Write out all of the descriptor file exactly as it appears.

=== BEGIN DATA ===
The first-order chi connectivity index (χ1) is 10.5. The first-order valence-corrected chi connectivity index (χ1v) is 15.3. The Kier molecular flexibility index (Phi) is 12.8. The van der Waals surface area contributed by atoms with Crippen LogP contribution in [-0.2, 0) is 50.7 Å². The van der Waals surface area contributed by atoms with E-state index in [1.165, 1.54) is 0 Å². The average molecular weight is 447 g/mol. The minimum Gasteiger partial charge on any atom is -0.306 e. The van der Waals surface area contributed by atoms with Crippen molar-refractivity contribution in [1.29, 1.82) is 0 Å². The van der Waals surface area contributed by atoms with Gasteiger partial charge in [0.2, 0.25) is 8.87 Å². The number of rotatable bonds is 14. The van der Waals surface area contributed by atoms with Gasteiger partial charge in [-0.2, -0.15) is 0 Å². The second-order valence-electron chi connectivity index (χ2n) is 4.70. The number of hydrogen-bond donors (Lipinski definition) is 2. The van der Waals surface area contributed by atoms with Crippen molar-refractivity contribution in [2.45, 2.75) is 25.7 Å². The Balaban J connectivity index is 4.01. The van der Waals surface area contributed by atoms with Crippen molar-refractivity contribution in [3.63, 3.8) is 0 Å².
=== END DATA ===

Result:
The first-order chi connectivity index (χ1) is 10.5. The first-order valence-corrected chi connectivity index (χ1v) is 15.3. The Kier molecular flexibility index (Phi) is 12.8. The van der Waals surface area contributed by atoms with Crippen LogP contribution in [-0.2, 0) is 50.7 Å². The van der Waals surface area contributed by atoms with E-state index in [1.165, 1.54) is 0 Å². The average molecular weight is 447 g/mol. The minimum Gasteiger partial charge on any atom is -0.306 e. The van der Waals surface area contributed by atoms with Crippen molar-refractivity contribution in [1.29, 1.82) is 0 Å². The van der Waals surface area contributed by atoms with Gasteiger partial charge in [0.2, 0.25) is 8.87 Å². The number of rotatable bonds is 14. The van der Waals surface area contributed by atoms with Gasteiger partial charge in [-0.2, -0.15) is 0 Å². The second-order valence-electron chi connectivity index (χ2n) is 4.70. The number of hydrogen-bond donors (Lipinski definition) is 2. The van der Waals surface area contributed by atoms with Crippen molar-refractivity contribution in [2.45, 2.75) is 25.7 Å². The Balaban J connectivity index is 4.01. The van der Waals surface area contributed by atoms with Crippen molar-refractivity contribution in [3.63, 3.8) is 0 Å².